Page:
Munros starting with B
|Beinn Bheoil is an elongated mountain, orientated SSW to NNE, separating Ben Alder from Loch Ericht. The E slopes fall steeply to Loch Ericht and are mostly craggy. |
The W slopes are steep and craggy where they overlook Lochan Bhealach Bheithe but to the N they become moderate to easy.
Access routes are the W slopes of Sron Dreineach to the NNW and from Bealach Breabag up the W slopes of Sron Coire na h-Iolaire to the SSW.
Beinn Bhreac [Glen Derry]
|Beinn Bhreac is a twin peaked hill at the southern limit of the Moine Bhealaidh, a featureless moorland plateau at 850m altitude. Of the twin peaks, which are gentle rises of similar height, it is the E peak which is the higher by 4m. |
The E slopes into Dubh Ghleann are steep and in places rocky, as are those to the W beyond Craig Derry, but to the SW slopes are of moderate to gentle incline leading towards Derry Lodge.
|Beinn Bhrotain is a large complex mountain. Its N flank forms the steep craggy S wall of Glen Geusachan, and to the NE similar slopes overlook Glen Dee. To the W and S there are moderate to gentle slopes over featureless moorland leading to Glen Feshie and Glen Geldie. |
The normal ascent is from the SE where moderate slopes allow access from the Linn of Dee via White Bridge using the track through Glen Dee.
Beinn Bhuidhe [Glen Fyne]
|Beinn Bhuidhe is an isolated Munro at the head of Loch Fyne, separating Glen Fyne from Glen Shira. There are roads in both glens but Beinn Bhuidhe is mostly accessed from Glen Fyne. |
It is a large mountain with three ridges like the prongs of a trident pointing SW. The longest ridge is the more southern of the three to Clachan Hill, the shortest the more northern to Beinn an t-Sidhein.
In the middle lies the main ridge on which the summit is located, which runs from Tom a' Phiobaire in the SW to Ceann Gardh in the NE with the summit in a central location.
There are good tracks giving access to the long and short SW ridges but the short and steep route WNW from Inverchorachan House is the most popular.
|Beinn Chabhair is a craggy hill with a long rocky ridge NW then W to where Lochan a' Chaisteil lies cradled in the rocks. There is a short rocky ridge SW to a bealach and another NE to a bealach connecting to An Caisteal. |
This mountain is generally climbed from Inverarnan, either following the path by Ben Glas Burn (very boggy in places) or by ascending to Lochan an Chaisteil and following NW ridge to the summit. There are several routes through the rocky outcrops to the summit.
Beinn Dearg [Blair Atholl]
|The large summit cone of Beinn Dearg is orientated NNE to SSW and is surrounded by boulder covered slopes. |
To the north lie two minor tops, Beinn Gharbh to the N and Elrig 'ic an Toisich to the NE, beyond which are gentle slopes to high moorland. To the W are steep sometimes craggy slopes into Glen Bruar, and to the SE similar slopes into Gleann Diridh.
Access is normally from Glen Bruar, either on the S face of Beinn Losgarnaich, to the W, or on the gentle slopes of Meall Dubh nan Dearcag, to the S.
Beinn Dearg [Ullapool]
|Beinn Dearg is the highest and most impressive of its group. It is a massive mountain with crags lining its N and E faces, most impressive of which are the magnificent cliffs of Coire Ghranda, which separates Beinn Dearg from Cona' Mheall. |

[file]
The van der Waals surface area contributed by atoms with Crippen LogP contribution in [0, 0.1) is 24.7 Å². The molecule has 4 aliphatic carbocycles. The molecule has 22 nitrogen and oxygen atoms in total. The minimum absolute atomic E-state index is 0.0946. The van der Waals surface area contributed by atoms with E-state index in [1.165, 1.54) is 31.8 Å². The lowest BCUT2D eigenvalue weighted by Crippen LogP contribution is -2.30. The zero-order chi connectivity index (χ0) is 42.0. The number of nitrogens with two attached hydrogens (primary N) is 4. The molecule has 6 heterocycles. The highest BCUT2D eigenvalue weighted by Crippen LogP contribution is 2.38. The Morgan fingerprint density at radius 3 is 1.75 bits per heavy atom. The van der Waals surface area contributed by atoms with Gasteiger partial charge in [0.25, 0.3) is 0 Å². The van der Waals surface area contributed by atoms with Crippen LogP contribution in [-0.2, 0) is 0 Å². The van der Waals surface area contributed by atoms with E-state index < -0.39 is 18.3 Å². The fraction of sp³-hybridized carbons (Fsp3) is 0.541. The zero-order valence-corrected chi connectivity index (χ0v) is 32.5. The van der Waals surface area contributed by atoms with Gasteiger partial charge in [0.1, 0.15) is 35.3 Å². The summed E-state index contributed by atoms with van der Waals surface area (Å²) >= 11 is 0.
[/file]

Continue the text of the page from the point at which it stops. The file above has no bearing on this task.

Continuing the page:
An ascent can be made via the S ridge, starting from the road by Loch Droma, but this requires crossing the Allt a' Gharbhain which is risky in all but the driest weather.
There is however a path from Lochdrum onto Meall Feith Dhiongaig which will take you higher to cross smaller burns. Other possible access route are via the NW ridge, which forms the S wall of Gleann na Squaib, direct from the bealach at the head of Gleann na Squaib up the steep narrow NE ridge, or on paths from the A835 at Braemore Junction.
|The symmetrical outline of Beinn Dorain, with its slopes rising smoothly to the pointed summit is a familiar site on the road N from Tyndrum. |
Beinn Dorain is a "Y" shaped mountain with ridges S to Gleann Ach'-innis Chailein, NNW connecting to Beinn an Dothaidh at the col above Coire an Dothaidh, and NE to Meall Garbh turning E to Meall Tionail. Between the the NNW and NE ridges is a high corrie.
The usual ascent route is via Coire Dothaidh and the NNW ridge, but an ascent is also possible via the track in Gleann Ach'-innis Chailein to the E and into Coire Ghabachlach to ascend the N face.
|Ben Oss and Beinn Dubhcraig form a curved ridge around Loch Oss and are generally climbed together. Beinn Dubhcraig has craggy sections and many rocky outcrops, particularly on its SW face overlooking Loch Oss. |
Lack of access paths to the S results in Beinn Dubhcraig being ascended primarily from Glen Cononish to the N. Beinn Dubhchraig has two NNE facing ridges enclosing a large corrie, and the more W of these is the best ascent route.
The conventional route follows the Allt Coire Dubhcraig through the corrie and can be very boggy. We recommend you approach the N slopes from Glen Cononish.
|The summit of Beinn Eibhinn overlooks Coire a' Charra Mhoir to the E. The summit ridge forms an arc around the corrie connecting to Aonach Beag via a high col at its eastern limit. |
W of the summit ridge the top broadens then divides into three ridges running N to Sron an Fhuarain, S to the summit of Meall Glas Choire (924m) and W to Mullach Coire nan Nead (921m).
Most slopes have moderate inclines but for those to the S of the summit ridge which are steeper and E of the summit ridge which are craggy.